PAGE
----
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|作者：英语点津 文章来源：China Daily 点击数：76 更新时间：2017/3/15|
There are plenty of things you can feel positive knowing about Garfield - the cat who loves lasagna, hates Mondays and adores a teddy bear named Pooky.
But last week, without warning, there rose a strange and sudden debate around a question about the famous feline that even creator Jim Davis needed to weigh in on: Is Garfield a boy, a girl, or no gender at all?
The argument appears to have begun when writer Virgil Texas came across a 2014 Mental Floss interview with Davis where he described his tabby creation as 'not really male or female or any particular race or nationality, young or old.'
In response to the quote, Virgil wrote on Twitter: 'FACT: Garfield has no gender. This. Is. Canon.'
So sure was he of Garfield's true gender status that Virgil even took it upon himself to update the Garfield character Wikipedia page with the information.
But it was quickly clear that not everyone agreed with Virgil's hasty edits, and thus began a war over the Wikipedia entry edits.
The Washington Post reported that the battle took place over 60 hours and eventually ended when Wikipedia shut things down by locking the page.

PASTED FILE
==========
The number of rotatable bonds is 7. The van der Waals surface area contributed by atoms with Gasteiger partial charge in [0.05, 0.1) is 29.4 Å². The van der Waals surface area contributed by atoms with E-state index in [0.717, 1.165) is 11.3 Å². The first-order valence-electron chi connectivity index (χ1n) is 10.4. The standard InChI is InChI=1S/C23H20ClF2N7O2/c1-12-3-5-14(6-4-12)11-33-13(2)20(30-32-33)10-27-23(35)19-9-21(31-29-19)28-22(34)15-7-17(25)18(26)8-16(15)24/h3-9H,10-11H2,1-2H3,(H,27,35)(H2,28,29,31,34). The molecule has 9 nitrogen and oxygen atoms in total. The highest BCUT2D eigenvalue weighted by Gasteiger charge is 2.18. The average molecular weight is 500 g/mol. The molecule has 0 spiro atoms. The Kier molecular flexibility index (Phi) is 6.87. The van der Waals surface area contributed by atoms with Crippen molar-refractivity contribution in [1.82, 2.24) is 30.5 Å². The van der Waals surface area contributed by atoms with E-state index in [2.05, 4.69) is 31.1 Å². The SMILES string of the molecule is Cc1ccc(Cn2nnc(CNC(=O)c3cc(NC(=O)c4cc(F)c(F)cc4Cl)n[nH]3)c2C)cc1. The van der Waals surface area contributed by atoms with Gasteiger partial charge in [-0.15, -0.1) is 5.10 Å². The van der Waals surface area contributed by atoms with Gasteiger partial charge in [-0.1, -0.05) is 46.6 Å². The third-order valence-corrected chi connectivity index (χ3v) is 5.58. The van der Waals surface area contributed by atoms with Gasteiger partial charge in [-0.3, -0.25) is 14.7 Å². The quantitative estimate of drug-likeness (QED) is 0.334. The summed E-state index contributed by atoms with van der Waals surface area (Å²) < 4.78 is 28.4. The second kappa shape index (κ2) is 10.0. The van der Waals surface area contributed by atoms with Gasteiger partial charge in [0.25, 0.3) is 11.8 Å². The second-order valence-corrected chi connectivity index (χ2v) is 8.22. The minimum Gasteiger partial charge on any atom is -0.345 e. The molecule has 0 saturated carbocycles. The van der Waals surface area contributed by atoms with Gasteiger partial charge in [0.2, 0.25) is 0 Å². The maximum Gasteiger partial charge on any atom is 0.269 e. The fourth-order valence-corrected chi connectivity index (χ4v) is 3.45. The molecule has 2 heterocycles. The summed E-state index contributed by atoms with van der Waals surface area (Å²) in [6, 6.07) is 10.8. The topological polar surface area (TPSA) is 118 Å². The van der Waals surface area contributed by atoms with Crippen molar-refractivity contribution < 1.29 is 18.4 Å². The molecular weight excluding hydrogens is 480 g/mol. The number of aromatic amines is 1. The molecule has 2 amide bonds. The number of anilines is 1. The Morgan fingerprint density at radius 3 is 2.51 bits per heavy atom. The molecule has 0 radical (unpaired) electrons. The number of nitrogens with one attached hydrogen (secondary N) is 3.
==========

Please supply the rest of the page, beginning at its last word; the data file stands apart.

One editor cited multiple moments when Garfield is referred to as 'he' or 'him' or even 'good boy' by other characters in the comic strip.
Another user wrote: 'Garfield is male. Any other view is Fringe.'
Others rooting for the genderless option added that it shouldn't matter at all whether Garfield is male or female and the gender classification from the Wikipedia entry should be removed entirely.
The war became so overblown that even Capitol Hill appeared to jump in the fray, with Twitter boy chronicling Wikipedia entries made from US Congress IP addresses reporting that someone in the House of Representatives did some editing of their own.
As for Virgil, he warded off plenty of naysayers over his theory before writing: 'If one could locate another source where Jim Davis states, as explicitly as he states in the Mental Floss article, that Garfield's gender is male or female, then this would give rise to a serious controversy in Garfield canon. Yet no such source has been identified, and I highly doubt one will ever emerge.'
It was a statement that soon appeared to have been made in haste as Jim Davis indeed soon joined the debate, shutting everything down in one line to Washington Post: 'Garfield is male.'
The 71-year-old cartoonist also pointed out that Garfield has a girlfriend, Arlene, and claimed that his 2014 quotes had been 'taken out of context.'
'I’ve always said that I wanted to work with animals because they're not perceived as being any particular gender, race, age or ethnicity,' he said. 'In that sense, the humor could be enjoyed by a broader demographic.'
The news was enough for Virgil to admit defeat in the argument, later taking to Twitter once again to say: 'Friends, we should not view the Garfield gender ruling as a loss. We should view it as a victory for what matters most: Canon.'
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